This Magician's Trick? Blending Art, Philosophy, Physics and Performance

Daily Herald (Arlington Heights, IL), November 25, 2018 | Go to article overview

This Magician's Trick? Blending Art, Philosophy, Physics and Performance


As Wheaton native Jeanette Andrews gives her takes on Plato, theater, French existentialist Simone de Beauvoir's "The Second Sex," quantum physics, her installations at the Museum of Contemporary Art Chicago, philosopher Jean-Paul Sartre, Stanford neuroscientist Robert Sopolsky's book about free will, her artist's residency at The Institute for Art and Olfaction in Los Angeles, the martial arts classes she taught with her mom or her friendship with prizewinning Fermilab physicist Luciano Ristori, you struggle to figure her out.

And then, ta-da! The 28-year-old pulls away the curtain to reveal her true identity.

"I'm a magician," says Andrews, who has been saying that since she was a 4-year-old making plastic balls vanish before the eyes of astonished preschool classmates. "And I am an artist. I very much use magic as my medium in the same way a sculptor uses clay and marble."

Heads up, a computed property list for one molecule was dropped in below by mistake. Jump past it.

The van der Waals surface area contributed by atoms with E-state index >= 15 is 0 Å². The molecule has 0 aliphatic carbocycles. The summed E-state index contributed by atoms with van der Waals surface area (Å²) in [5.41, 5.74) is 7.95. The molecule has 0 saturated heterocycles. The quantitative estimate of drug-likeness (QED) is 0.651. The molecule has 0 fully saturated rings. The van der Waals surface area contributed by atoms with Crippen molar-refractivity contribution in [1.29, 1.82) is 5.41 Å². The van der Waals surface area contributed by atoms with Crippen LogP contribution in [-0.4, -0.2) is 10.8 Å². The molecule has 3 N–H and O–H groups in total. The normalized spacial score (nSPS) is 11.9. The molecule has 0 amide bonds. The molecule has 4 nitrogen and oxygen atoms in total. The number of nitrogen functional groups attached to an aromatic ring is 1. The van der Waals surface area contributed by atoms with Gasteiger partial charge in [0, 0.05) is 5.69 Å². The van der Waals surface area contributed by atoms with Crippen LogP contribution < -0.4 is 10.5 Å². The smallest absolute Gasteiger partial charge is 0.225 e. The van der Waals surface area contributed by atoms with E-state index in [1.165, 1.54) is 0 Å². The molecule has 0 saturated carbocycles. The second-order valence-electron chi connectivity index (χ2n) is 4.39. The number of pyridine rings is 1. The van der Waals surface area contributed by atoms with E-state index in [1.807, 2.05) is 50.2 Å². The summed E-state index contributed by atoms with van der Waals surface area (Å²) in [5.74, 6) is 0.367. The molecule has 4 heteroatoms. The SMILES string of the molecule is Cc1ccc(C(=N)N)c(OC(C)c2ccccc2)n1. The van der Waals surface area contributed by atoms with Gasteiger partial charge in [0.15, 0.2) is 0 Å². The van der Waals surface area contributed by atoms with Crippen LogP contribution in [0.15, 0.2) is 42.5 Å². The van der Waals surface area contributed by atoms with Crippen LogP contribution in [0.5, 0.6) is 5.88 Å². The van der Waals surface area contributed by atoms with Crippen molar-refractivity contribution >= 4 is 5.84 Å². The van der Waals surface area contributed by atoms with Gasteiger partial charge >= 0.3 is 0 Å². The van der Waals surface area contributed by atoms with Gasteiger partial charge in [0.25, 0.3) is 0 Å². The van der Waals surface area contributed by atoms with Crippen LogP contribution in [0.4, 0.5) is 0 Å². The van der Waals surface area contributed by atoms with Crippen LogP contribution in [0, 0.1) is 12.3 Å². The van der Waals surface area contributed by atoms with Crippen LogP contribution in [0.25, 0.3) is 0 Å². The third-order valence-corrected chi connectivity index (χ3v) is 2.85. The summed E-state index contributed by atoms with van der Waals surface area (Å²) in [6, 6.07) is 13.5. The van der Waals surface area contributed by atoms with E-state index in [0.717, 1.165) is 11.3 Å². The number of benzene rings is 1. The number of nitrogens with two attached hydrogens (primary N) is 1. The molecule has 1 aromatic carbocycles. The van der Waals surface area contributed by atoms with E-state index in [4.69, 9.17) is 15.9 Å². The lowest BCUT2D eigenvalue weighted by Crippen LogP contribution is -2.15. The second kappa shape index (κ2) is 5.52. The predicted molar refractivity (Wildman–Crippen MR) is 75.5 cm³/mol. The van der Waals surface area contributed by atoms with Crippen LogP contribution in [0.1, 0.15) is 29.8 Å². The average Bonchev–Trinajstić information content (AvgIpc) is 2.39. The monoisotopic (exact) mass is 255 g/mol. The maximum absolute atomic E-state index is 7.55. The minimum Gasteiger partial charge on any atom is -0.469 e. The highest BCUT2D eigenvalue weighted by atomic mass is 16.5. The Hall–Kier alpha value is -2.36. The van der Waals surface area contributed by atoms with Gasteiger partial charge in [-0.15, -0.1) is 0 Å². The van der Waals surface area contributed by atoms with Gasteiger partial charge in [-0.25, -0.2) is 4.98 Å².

Her days of "now you see it, now you don't" have evolved into a career as a performing artist and "sensory illusionist" who still seems to bend glass or bring a flower back to life but uses "art-based interactive sensory magic" to illustrate "a contemplative take on the art of the impossible."

The Museum of Contemporary Art commissioned her to create her performance called "Invisible Roses" in honor of its 50th anniversary last year.

Her performances engage audiences in ideas about certainty and being hidden in plain sight, and, well, I don't know the best words to describe what she does.

"I'm glad you can't describe it. That makes me happy," Andrews says.

Even my description of the first trick she learned in preschool as the old "ball and vase" gimmick doesn't do it justice. "Historically, it's called the Morrison Pill Box," says Andrews, who has read enough books to become an expert in the history of magic.

Her start came in 1994, when her parents, Mike and Caryn Andrews, let her watch "Siegfried & Roy. the Magic. the Mystery." TV special. "My mom somehow sensed something special," Andrews says. "She made it an event."

By January 1995, Andrews was on her way to making magic her career, performing 15 minutes of tricks for fellow preschoolers on a sequined tablecloth made by her grandma, Gail Clarke. In response to her fan letter, Siegfried & Roy invited her to their show in Las Vegas. At age 6, Andrews became a professional, performing at the Butterfield Park District for preschoolers.

"They offered me 10 bucks," remembers Andrews, who immediately told her parents that she still couldn't afford the $30 magic book she wanted. …

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